9. What is a Tax Haven?
The term Tax Haven is generally used to refer to a jurisdiction: where there are no relevant taxes; where taxes are levied only on internal taxable events, but not at all, or at low tax rates, on profits from foreign sources; or where special tax privileges are granted to certain types of taxable persons or events. Such special tax privileges may be accorded by the domestic internal tax system or may derive from a combination of domestic and treaty provisions. (Where tax benefits are part of an economic development program the term tax incentives is usually used). Simply stated, a tax haven is any country whose laws, regulations, traditions, and, in some cases, treaty arrangements make it possible for one to reduce his over all burden. Tax havens of the world can be broadly classified into six separate categories: no-tax havens (e.g., Anguilla, Bahamas, Bermuda, Cayman Islands, Nevis, Turks and Caicos, St. Vincent and Vanuatu); countries taxing only local income (e.g., Costa Rica, Liberia, Panama, Gibraltar and Hong Kong); low-tax havens with treaty benefits (e.g., the Netherlands, the Netherlands Antilles, British Virgin Islands, Luxembourg and Singapore); countries offering special privileges (e.g., Channel Islands and the Isle of Man); tax havens for individuals (e.g., Andorra, Sark, Campione d’Italia and Monaco; tax havens for International Business Companies (e.g., Antigua, Barbados, Grenada, Jamaica and Montserrat).

10. Isn’t it illegal to move assets offshore or have ‘offshore bank accounts’?
There is nothing illegal about transferring assets and funds offshore. It is everyone’s right to minimize personal or corporate tax bills in own country or residence or origin. You might be breaking the law by not disclosing the information to your tax authorities when you do not declare assets or profits that should be declared according to your domestic tax code, and in this case you may be subject to certain penalties and fines or even more. The key element is if your assets and profits are ‘reportable items’ and when they must be reported. Using offshore structure properly is one of the legitimate and reliable methods to reduce your tax burden.

11. What is Tax Avoidance?
This term implies that a taxpayer has arranged his affairs in such a way either that his tax burden is less than it would otherwise have been or that no tax is payable as a result of such arrangement. The term is generally employed so as to indicate that the taxpayer has acted in a lawful manner and differs fundamentally in this regard from the concept of “tax evasion” which is illegal.

12. What is a Tax Evasion?
Fraudulent or illegal arrangements made with the intention of evading tax, e.g. by failure to make full disclosure to the revenue authorities. The term denotes those activities deliberately undertaken by a taxpayer to attempt to free himself in an illegal manner from the tax to which he is subject. Tax evasion embraces such activities as sham transactions and the falsification of tax returns or of books and accounts. The element of illegality distinguishes tax evasion from tax avoidance.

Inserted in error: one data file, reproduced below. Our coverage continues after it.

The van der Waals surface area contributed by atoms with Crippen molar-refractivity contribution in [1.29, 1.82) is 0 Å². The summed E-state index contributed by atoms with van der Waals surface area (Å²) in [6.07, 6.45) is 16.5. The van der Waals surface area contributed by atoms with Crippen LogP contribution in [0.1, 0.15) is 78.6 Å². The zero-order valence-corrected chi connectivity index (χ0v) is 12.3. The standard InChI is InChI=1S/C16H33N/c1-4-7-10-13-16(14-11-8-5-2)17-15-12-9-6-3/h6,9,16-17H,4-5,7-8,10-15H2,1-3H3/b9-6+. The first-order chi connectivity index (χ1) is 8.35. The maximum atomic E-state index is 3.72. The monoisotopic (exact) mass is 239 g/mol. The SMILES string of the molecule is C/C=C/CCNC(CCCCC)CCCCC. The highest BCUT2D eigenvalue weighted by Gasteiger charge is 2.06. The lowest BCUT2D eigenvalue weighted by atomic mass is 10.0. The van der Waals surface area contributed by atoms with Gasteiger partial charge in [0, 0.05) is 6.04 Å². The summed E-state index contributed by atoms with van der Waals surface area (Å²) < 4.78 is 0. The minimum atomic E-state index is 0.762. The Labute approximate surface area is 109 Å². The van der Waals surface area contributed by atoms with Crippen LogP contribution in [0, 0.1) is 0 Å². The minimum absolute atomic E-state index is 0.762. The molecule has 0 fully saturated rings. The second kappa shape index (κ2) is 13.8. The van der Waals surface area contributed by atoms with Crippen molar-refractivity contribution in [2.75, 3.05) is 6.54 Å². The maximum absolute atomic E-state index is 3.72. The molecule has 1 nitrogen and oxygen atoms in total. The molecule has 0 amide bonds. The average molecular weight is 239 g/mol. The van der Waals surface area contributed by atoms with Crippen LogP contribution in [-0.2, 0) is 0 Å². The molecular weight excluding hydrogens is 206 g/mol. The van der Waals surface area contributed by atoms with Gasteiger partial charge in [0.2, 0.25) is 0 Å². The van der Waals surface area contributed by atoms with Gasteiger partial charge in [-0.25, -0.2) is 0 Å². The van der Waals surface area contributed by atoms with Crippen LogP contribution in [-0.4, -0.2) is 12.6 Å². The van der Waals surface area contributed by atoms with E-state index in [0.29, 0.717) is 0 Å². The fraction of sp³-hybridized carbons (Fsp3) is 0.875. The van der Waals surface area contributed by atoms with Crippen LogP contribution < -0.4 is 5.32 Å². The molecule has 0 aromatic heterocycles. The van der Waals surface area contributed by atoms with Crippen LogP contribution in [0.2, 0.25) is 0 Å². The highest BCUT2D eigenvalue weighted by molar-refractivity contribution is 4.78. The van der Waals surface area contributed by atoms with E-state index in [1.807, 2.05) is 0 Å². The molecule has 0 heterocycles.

13. What is an asset protection?
Asset protection (sometimes also referred to as debtor-creditor law) refers to a set of legal techniques and a body of statutory and common law dealing with protecting assets of individuals and business entities from civil courts judgments, monetary claims and various creditors. Asset protection helps to minimize the risk of loss coming from unfriendly individuals, businesses and government departments. Asset protection shields and protects many families from business failures and lawsuits. Without proper asset protection, a life of a person or a business could be ruined in a court. There are many programs available to help an individual or business minimize and/or avoid asset loss risks. The best way to protect your assets is to seek offshore asset protection strategies.

14. What are nominee directors and nominee signatories?
Nominee Director – a director whose function is passive in nature. The director receives a fee for lending his or her name to the organization. Nominee directors are subject to director responsibilities. Nominee directors are directors that we appoint for you. Each corporation or foundation must have a certain minimum number of directors appointed when registered. The directors names and some of their personal details are on the public deed of the corporation (or foundation) and this information is publicly available. In many cases, our clients prefer NOT to be appointed as directors on the offshore entities due to either privacy reasons, or foreign public directorship reporting rules in their home countries. The nominee directors we appoint are only there to fill in the blanks at the public registry and they have no authority over the entity for any kind of decision making. Nominee signatories are signatories that we appoint for you on your corporate accounts. In many cases, our clients prefer not to be the signatory on the corporate accounts due to either privacy reasons or foreign account signing reporting rules in their home countries. When our clients want a transaction done on their corporate account, they would simply contact a designated service representative within our firm, and make the request, after which we will forward the request to the bank to execute the transaction.